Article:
Sister Julia McGroarty had her doubts about the project. The most likely site for the new college that the SNDs would call “Trinity” was on a plot of land with many hills and a steep ravine, a difficult building site. Some clerical men over at the new Catholic University were making a public fuss about the “heresy” of a college education for women. And most of all, there was no money. That scared her the most. “There is no reason to fear but want of money,” she wrote to her “woman on the scene” Sister Mary Euphrasia Taylor in April 1897.
Steep slopes, conservative critics, essential poverty — among all of Trinity’s grand traditions, these may be the oldest!
Great faith, undaunted courage and steely fortitude — these, too, were the unyielding values of the Founders, triumphant over all of the threats and fears to the idea of founding the nation’s first Catholic college for women in the nation’s capital. The Sisters of Notre Dame founded Trinity College in 1897 in a climate of challenge and controversy. They proved that women with great ideas and serious resolve could achieve enduring results.
Sister Mary Euphrasia Taylor was not afraid to argue with anyone — her superior, city officials, even the pope, himself. She wrote back to Sister Julia, describing the fund raising effort she intended to launch, “We must seek every assistance that those in high station can afford us!… the project is so grand, the incentives so great… we shall succeed!”
Euphrasia set about raising money, surveying properties, and incorporating Trinity College on August 20, 1897. But even as she was busy about all of the details of establishing the college, negative critics came forward to try to stop the work, going so far as to involve the Vatican and superior of the SNDs in Belgium. The critics were conservative clerics who believed that the whole idea of higher education for women was a scandal, potentially part of the heresy called “Americanism” (meaning too liberal), and likely to destroy women’s role in the family. Their arguments a century ago sound like so many screeds we hear even today from right-wing ideologues who believe that women’s advanced education and right to work is a threat to the family and culture.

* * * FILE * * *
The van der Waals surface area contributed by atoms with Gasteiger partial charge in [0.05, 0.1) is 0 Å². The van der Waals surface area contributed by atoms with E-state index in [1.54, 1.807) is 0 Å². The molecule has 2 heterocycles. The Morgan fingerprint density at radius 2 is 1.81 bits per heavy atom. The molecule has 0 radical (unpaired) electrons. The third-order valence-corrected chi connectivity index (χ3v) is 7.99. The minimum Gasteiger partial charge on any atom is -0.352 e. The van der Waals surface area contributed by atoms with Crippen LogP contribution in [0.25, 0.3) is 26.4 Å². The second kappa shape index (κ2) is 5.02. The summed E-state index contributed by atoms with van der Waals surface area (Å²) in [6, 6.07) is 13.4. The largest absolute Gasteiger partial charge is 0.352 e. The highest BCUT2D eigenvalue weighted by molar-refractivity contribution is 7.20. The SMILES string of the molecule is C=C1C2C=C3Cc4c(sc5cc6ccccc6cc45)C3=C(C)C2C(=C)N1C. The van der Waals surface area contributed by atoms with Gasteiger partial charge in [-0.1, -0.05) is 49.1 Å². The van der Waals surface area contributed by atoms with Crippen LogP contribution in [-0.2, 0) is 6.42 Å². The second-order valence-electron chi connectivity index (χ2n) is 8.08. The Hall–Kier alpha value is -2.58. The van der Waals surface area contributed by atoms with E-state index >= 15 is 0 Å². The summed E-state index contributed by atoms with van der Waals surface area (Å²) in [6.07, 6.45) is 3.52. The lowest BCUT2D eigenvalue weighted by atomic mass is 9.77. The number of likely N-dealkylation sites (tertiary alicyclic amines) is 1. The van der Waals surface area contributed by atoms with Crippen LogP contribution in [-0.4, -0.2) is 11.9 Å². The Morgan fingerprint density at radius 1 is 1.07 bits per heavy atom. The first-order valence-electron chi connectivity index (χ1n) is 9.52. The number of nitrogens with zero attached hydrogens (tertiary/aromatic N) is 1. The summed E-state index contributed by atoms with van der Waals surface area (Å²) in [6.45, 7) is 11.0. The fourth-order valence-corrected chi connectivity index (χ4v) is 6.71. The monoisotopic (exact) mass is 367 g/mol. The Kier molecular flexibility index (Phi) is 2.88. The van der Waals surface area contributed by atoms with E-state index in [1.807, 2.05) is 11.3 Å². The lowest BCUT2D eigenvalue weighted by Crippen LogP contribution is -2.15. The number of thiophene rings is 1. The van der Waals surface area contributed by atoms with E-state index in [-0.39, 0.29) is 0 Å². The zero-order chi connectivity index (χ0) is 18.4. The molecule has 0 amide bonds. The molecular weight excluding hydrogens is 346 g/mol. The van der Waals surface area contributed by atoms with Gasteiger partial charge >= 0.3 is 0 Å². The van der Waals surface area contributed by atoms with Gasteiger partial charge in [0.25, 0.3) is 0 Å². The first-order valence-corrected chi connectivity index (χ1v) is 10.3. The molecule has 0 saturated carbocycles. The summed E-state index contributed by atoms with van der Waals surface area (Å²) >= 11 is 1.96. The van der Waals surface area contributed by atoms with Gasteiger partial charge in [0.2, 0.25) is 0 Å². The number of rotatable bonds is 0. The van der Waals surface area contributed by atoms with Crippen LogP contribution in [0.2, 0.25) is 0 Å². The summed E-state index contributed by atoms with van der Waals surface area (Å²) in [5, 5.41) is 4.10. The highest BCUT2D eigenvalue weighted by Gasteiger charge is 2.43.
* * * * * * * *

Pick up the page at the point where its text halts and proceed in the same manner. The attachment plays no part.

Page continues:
Fortunately, the Sisters of Notre Dame had the progressive Cardinal James Gibbons on their side, along with Bishop John Lancaster Spaulding who was a proponent of women’s education. These two Church leaders helped the sisters organize strategies to keep moving forward with their plans for Trinity. Eventually, with the fortitude of the sisters and the prudent decision of the pope to stay out of the controversies, the SNDs prevailed and Trinity College was able to welcome the first nine students in November 1900.
On this Founders Day, our best tribute to the courage, wisdom and fortitude of our founders can be found in the continuing achievements of our faculty and students. Trinity today is a remarkably different institution from that small, austere place that opened with just the south hall of Main Hall standing in 1900. Yet, despite the obvious differences between this diversified university and that very small college, the mission remains steadfast: to ensure the education and advancement of women in society, and today that mission includes men in many of our programs. To educate all Trinity students as servant leaders imbued with the commitment to social justice as a force for good in this world. To ensure that every Trinity graduate has the knowledge, skills and values necessary to succeed at work, in the civic arena, and in family life —- in short, in the words of St. Julie Billiart who founded the Sisters of Notre Dame, to “teach them what they need to know” for success and ultimately for salvation.